In the U.S. Eastern District Court in Brooklyn on Valentine’s Day, a Muslim and naturalized American citizen with five different aliases – stretching from Mauritania to Morocco to Lebanon – pleaded guilty to a charge of illegally possessing classified documents and was sentenced to 13 years, according to a report in the New York Sun – a light sentence for committing espionage and passing classified documents to Iraqi Sunni insurgents during one of his two stints in Iraq. Federal prosecutors allege he did this when deployed at Al Taqqadam Air Base west of Baghdad in March 2004.
The irony is that his military superiors reportedly gave him high marks for his work with an intelligence unit in Iraq. Little did they know what he really was doing. He was found out when he applied for a security clearance. He even entered the U.S. back in 1989 under false pretenses seeking “political asylum.”
The information he passed on may have caused the deaths and injuries of hundreds of U.S. troops and thousands of Iraqi civilians in the horrific Najaf battle in 2004. In his Brooklyn apartment on his home computer was evidence that he was an al-Qaida sympathizer. One example cited in a New York Daily News was a photo of the second airliner that hit the Twin Towers on 9-11 with the caption “We fly straight to you.”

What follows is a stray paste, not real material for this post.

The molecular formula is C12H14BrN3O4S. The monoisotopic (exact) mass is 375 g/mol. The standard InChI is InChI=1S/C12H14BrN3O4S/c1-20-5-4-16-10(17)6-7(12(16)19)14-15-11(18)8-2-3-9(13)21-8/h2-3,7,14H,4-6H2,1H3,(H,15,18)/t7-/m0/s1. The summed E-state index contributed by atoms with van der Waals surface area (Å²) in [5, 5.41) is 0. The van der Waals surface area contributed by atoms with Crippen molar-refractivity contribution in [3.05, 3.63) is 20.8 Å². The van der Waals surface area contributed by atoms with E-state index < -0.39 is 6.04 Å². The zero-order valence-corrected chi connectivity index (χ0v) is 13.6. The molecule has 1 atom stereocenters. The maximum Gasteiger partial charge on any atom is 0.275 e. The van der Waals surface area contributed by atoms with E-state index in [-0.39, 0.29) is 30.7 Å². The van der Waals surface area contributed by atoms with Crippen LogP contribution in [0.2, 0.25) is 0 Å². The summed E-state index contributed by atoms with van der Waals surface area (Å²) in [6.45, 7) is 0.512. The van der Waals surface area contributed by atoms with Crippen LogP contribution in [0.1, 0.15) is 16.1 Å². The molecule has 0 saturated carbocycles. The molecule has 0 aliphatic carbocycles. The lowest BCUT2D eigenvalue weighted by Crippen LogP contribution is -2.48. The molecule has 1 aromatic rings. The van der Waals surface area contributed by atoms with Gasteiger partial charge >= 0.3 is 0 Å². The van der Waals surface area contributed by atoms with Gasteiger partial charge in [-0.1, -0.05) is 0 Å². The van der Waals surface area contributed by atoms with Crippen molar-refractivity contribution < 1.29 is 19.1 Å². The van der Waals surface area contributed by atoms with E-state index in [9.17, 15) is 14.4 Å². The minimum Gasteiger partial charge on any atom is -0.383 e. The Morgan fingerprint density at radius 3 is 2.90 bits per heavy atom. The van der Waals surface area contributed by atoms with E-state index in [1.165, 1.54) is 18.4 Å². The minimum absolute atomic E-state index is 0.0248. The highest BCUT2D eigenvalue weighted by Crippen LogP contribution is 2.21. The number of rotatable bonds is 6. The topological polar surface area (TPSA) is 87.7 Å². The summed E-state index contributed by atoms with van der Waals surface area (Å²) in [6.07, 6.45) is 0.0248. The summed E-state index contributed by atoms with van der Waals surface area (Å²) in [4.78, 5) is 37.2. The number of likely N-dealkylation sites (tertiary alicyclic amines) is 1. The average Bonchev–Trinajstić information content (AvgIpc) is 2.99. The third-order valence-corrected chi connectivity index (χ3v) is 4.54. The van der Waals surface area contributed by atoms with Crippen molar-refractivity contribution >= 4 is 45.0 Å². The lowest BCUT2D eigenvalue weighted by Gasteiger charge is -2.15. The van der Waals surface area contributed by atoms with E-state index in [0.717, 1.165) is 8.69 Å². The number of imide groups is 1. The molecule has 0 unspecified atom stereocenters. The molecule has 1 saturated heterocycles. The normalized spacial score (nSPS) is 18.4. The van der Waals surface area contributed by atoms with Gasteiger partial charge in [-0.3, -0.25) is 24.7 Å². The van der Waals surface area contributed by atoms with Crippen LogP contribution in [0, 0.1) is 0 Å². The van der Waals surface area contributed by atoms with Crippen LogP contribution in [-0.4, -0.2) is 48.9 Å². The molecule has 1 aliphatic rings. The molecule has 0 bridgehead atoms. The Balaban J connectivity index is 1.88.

He is a spy who used false documents to become a U.S. citizen, engaged in deep espionage against our government and put our troops in the field at great peril.
This person was recruited originally as a translator for the 82nd Airborne in Iraq by a multi-billion dollar U.S. company headquartered in Manhattan, L-3 Communications-Titan Group. Titan has received several billion dollars in procurements for in-country translation services in Iraq for INSCOM, the U.S. Army Intelligence and Security Command, since it began contract translation services in 1999.